Sept. 28, 2016
You have an opportunity to increase the education you provide to patients about the value of prescription sunwear, and possibly sell more as a result. Prescription sunwear represented just 6-10 percent of all prescriptions written in the practice for 36 percent of independent practices responding to Jobson Optical Research’s 2016 Premium Lenses MarketPulse report. Twenty-four percent of respondents said Rx sunwear represents 11-15 percent of all prescriptions written, and 22 percent said it represented 5 percent or less. Fourteen percent said prescription sunwear represented 16-20 percent of all prescriptions written, and 5 percent said it represented 20 percent or more.
Click HERE to purchase Jobson Optical Research’s 2016 Premium Lenses MarketPulse report.
If there is any portion of the average practice that screams out for improvement, it is prescription sunwear sales. The numbers are revealing. Only 5 percent of independent practices sell sunglasses at a rate of 20 percent or more of all prescriptions.
If we believe that patients should have outdoor eyewear to protect their eyes from the harmful rays of the sun, to be safer on the road when driving, and to be more comfortable when in bright, glaring light, then closer to 100 percent of all our patients should have high-quality sunwear. These Jobson numbers should concern us. We aren’t even close to the numbers where we should be.
Numbers reported by practices in surveys such the one cited above by Jobson tend to be higher than numbers reported by optical laboratory actual sales reports. So, if the Jobson numbers are “best case” numbers, then we really have a lot of work to do. The conclusion from these numbers is there is great opportunity to be had by putting attention on sunglass sales in most practices.
So let’s get to it. Let’s take this week to put attention on improving our sunglass sales. Here are seven steps that would improve our sunwear sales numbers.
1) Use the physical presence of the practice to preset patients to purchase high-quality sunwear by explaining sunwear benefits through visual media. The four core messages are protection from the harmful light of the sun, safety when driving, comfort from glare and fashion.
Here is an example of an image I found conducting a search on Bing for “Protection from the harmful light of the sun”:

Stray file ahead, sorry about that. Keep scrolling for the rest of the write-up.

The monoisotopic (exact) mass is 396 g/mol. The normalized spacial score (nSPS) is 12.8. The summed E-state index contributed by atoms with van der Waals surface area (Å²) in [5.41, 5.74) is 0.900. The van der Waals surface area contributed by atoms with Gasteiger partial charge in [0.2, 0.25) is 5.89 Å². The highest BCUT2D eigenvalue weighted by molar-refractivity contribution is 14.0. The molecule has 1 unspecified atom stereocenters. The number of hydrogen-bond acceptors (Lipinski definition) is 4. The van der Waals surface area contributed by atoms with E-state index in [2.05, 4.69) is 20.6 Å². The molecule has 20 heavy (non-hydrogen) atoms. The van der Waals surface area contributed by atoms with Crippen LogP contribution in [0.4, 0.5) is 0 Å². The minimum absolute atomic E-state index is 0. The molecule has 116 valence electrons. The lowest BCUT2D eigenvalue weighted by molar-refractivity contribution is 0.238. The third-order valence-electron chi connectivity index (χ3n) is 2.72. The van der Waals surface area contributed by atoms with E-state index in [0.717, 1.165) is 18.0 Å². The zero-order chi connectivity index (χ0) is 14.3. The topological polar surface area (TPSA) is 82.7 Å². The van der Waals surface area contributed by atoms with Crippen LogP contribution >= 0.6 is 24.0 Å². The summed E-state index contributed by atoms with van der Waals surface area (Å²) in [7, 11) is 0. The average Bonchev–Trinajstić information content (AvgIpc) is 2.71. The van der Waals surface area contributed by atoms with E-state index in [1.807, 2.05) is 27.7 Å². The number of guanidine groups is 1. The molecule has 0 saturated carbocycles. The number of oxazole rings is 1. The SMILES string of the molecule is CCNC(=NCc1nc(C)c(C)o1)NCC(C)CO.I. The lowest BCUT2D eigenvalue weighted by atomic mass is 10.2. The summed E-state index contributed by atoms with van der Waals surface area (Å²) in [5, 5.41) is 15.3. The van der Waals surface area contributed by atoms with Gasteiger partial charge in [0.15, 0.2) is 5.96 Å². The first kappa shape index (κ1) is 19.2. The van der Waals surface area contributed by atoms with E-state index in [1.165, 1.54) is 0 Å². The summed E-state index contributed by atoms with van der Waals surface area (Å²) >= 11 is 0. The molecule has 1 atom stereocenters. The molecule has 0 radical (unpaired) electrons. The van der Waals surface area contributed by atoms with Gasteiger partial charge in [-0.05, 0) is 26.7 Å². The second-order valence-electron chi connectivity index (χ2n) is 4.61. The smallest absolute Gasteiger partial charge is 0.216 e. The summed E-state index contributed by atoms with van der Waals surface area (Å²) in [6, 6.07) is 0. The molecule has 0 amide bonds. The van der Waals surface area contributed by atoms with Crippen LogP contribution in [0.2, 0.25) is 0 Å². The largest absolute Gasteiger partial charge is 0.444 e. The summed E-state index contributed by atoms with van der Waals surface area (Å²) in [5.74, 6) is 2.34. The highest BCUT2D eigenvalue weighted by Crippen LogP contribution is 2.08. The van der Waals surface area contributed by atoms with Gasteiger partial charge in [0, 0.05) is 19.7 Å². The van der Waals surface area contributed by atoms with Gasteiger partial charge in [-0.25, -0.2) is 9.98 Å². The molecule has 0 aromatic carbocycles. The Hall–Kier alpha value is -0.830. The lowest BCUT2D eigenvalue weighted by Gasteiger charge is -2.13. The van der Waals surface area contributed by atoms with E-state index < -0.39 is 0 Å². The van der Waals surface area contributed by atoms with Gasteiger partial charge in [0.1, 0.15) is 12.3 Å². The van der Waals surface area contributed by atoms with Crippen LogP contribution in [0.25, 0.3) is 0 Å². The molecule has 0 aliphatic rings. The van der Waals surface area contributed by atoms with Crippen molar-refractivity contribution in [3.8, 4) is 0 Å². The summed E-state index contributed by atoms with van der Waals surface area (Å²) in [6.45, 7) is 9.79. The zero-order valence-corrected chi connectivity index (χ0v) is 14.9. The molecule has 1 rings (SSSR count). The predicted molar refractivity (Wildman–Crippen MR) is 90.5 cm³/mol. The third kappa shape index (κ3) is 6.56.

And here is an image that came to the screen when I searched Bing for “Glare when driving at daytime.” This kind of image can be enhanced by adding a caption that advises: “Keep yourself and your loved ones safe when driving by wearing the right kind of sunwear. We can help.”
You can create graphics in the same spirit to share with your patients, or call these pages to the screen of a tablet when working with patients in the exam room or optical.
2) Doctors need to prescribe sunwear in the exam room. Most patients will do what the doctor tells them to do especially when the doctor gives a clear reason why sunwear is being prescribed for them. Opticans tell us that it makes their job much easier in the optical when the doctor prescribes in the exam room rather than just recommending or suggesting.
3) Sunwear in the optical needs to be merchandised. The number one question in the patient’s mind when entering your optical is “Can I find here what I need?” If your frame boards look the same this year as they did last year … and the year before … and the year before … and the year before, then the patient is bored with your optical. Change things up. Make it look different. If you have a sunglass frame board stuck over in the corner, this year run a ribbon of frames across all frame boards at eye height. Put up signage that shows that you have sunglasses from companies that patients recognize. Make it easy for patients to answer that most important question in the positive.
4) You most show enough product to give the impression that you are serious about sunglasses. You can accomplish this by making sure that a minimum of 20-25 percent of your frame board is comprised of sunglasses. You can increase this impression by getting vinyl stick-ons for your clear lens frames that say: “This frame can be made into sunglasses.”
5) Opticians need to demonstrate (not just explain) the difference between sun lenses that just darken versus polarized sunwear. Patients need to see the difference between darkening sun lenses and polarized sun lenses.
6) Sunwear needs to be presented to patients in the optical before dress eyewear. The order in which prescriptions are presented to patients matters. When dress eyewear is presented first, sales of sunglasses decreases. When sunglasses are presented first, sunglass sales increase.
7) Make it easy for the patient to pay. In today’s world, there are more options than just cash, check and credit cards. PayPal and CareCredit are two other options patients can use in your practice to pay their bills.
Implement these seven steps to increase your sunglass sales, which will improve the quality of your patients’ lives by giving them outdoor protection from the harmful rays of the sun, increased comfort from disabling glare, increased safety during daytime driving and a improved stylized look.